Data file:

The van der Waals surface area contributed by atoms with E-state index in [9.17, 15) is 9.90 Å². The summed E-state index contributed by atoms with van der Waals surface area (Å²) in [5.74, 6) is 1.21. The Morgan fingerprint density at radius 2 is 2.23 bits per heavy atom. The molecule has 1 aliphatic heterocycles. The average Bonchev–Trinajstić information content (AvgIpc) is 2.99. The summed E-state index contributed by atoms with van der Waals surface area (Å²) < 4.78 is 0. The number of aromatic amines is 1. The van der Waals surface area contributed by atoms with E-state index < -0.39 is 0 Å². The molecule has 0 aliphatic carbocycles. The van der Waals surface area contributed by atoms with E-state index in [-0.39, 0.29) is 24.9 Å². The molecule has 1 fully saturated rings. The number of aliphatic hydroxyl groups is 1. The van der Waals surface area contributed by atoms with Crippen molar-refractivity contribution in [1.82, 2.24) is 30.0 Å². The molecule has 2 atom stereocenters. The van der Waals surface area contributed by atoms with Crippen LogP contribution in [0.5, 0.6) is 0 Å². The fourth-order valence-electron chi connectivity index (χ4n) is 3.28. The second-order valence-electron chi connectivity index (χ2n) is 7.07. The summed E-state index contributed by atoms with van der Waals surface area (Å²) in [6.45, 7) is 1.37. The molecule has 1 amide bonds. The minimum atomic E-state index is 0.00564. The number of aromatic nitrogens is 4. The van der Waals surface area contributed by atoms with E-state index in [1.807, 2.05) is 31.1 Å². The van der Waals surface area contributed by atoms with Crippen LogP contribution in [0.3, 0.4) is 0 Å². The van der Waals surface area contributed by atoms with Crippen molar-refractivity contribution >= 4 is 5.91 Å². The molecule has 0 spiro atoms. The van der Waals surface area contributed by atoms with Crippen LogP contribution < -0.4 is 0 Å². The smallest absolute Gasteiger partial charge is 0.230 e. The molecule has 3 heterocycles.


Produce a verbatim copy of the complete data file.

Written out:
The van der Waals surface area contributed by atoms with E-state index in [9.17, 15) is 9.90 Å². The summed E-state index contributed by atoms with van der Waals surface area (Å²) in [5.74, 6) is 1.21. The Morgan fingerprint density at radius 2 is 2.23 bits per heavy atom. The molecule has 1 aliphatic heterocycles. The average Bonchev–Trinajstić information content (AvgIpc) is 2.99. The summed E-state index contributed by atoms with van der Waals surface area (Å²) < 4.78 is 0. The number of aromatic amines is 1. The van der Waals surface area contributed by atoms with E-state index < -0.39 is 0 Å². The molecule has 0 aliphatic carbocycles. The van der Waals surface area contributed by atoms with E-state index in [-0.39, 0.29) is 24.9 Å². The molecule has 1 fully saturated rings. The number of aliphatic hydroxyl groups is 1. The van der Waals surface area contributed by atoms with Crippen molar-refractivity contribution in [1.82, 2.24) is 30.0 Å². The molecule has 2 atom stereocenters. The van der Waals surface area contributed by atoms with Crippen LogP contribution in [0.5, 0.6) is 0 Å². The fourth-order valence-electron chi connectivity index (χ4n) is 3.28. The second-order valence-electron chi connectivity index (χ2n) is 7.07. The summed E-state index contributed by atoms with van der Waals surface area (Å²) in [6.45, 7) is 1.37. The molecule has 1 amide bonds. The minimum atomic E-state index is 0.00564. The number of aromatic nitrogens is 4. The van der Waals surface area contributed by atoms with E-state index in [1.807, 2.05) is 31.1 Å². The van der Waals surface area contributed by atoms with Crippen LogP contribution in [0.3, 0.4) is 0 Å². The van der Waals surface area contributed by atoms with Crippen molar-refractivity contribution >= 4 is 5.91 Å². The molecule has 0 spiro atoms. The van der Waals surface area contributed by atoms with Crippen LogP contribution < -0.4 is 0 Å². The smallest absolute Gasteiger partial charge is 0.230 e. The molecule has 3 heterocycles.